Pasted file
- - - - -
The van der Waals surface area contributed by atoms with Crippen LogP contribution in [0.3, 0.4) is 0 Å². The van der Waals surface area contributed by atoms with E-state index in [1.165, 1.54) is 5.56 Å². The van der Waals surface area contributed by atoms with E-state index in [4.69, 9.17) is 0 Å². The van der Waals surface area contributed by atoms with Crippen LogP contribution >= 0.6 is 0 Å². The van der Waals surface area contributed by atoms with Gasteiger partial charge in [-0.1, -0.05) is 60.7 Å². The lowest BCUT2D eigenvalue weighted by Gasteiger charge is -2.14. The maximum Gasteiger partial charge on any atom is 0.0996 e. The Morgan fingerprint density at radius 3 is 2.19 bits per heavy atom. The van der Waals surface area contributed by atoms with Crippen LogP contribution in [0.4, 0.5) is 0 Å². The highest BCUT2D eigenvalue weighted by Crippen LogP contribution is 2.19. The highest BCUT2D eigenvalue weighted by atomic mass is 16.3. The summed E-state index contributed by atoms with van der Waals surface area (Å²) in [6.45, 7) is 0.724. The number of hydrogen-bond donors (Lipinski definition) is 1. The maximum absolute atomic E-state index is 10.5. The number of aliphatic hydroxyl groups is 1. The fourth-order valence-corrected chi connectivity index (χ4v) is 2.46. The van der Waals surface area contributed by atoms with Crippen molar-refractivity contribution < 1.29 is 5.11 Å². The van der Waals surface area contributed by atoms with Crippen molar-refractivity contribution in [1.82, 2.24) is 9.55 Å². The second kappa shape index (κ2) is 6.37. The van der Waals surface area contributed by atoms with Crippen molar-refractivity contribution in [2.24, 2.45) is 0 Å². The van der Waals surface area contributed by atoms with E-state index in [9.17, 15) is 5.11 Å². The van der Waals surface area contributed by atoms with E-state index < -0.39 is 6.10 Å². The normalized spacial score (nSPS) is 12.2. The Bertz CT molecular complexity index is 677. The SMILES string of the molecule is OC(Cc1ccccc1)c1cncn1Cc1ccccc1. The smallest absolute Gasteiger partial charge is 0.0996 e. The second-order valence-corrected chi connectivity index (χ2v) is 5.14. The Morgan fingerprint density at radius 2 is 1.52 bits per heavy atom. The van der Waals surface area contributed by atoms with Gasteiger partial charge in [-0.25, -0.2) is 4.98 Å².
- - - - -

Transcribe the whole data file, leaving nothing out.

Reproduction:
The van der Waals surface area contributed by atoms with Crippen LogP contribution in [0.3, 0.4) is 0 Å². The van der Waals surface area contributed by atoms with E-state index in [1.165, 1.54) is 5.56 Å². The van der Waals surface area contributed by atoms with E-state index in [4.69, 9.17) is 0 Å². The van der Waals surface area contributed by atoms with Crippen LogP contribution >= 0.6 is 0 Å². The van der Waals surface area contributed by atoms with Gasteiger partial charge in [-0.1, -0.05) is 60.7 Å². The lowest BCUT2D eigenvalue weighted by Gasteiger charge is -2.14. The maximum Gasteiger partial charge on any atom is 0.0996 e. The Morgan fingerprint density at radius 3 is 2.19 bits per heavy atom. The van der Waals surface area contributed by atoms with Crippen LogP contribution in [0.4, 0.5) is 0 Å². The highest BCUT2D eigenvalue weighted by Crippen LogP contribution is 2.19. The highest BCUT2D eigenvalue weighted by atomic mass is 16.3. The summed E-state index contributed by atoms with van der Waals surface area (Å²) in [6.45, 7) is 0.724. The number of hydrogen-bond donors (Lipinski definition) is 1. The maximum absolute atomic E-state index is 10.5. The number of aliphatic hydroxyl groups is 1. The fourth-order valence-corrected chi connectivity index (χ4v) is 2.46. The van der Waals surface area contributed by atoms with Crippen molar-refractivity contribution < 1.29 is 5.11 Å². The van der Waals surface area contributed by atoms with Crippen molar-refractivity contribution in [1.82, 2.24) is 9.55 Å². The second kappa shape index (κ2) is 6.37. The van der Waals surface area contributed by atoms with Crippen molar-refractivity contribution in [2.24, 2.45) is 0 Å². The van der Waals surface area contributed by atoms with E-state index in [9.17, 15) is 5.11 Å². The van der Waals surface area contributed by atoms with E-state index < -0.39 is 6.10 Å². The normalized spacial score (nSPS) is 12.2. The Bertz CT molecular complexity index is 677. The SMILES string of the molecule is OC(Cc1ccccc1)c1cncn1Cc1ccccc1. The smallest absolute Gasteiger partial charge is 0.0996 e. The second-order valence-corrected chi connectivity index (χ2v) is 5.14. The Morgan fingerprint density at radius 2 is 1.52 bits per heavy atom. The van der Waals surface area contributed by atoms with Gasteiger partial charge in [-0.25, -0.2) is 4.98 Å².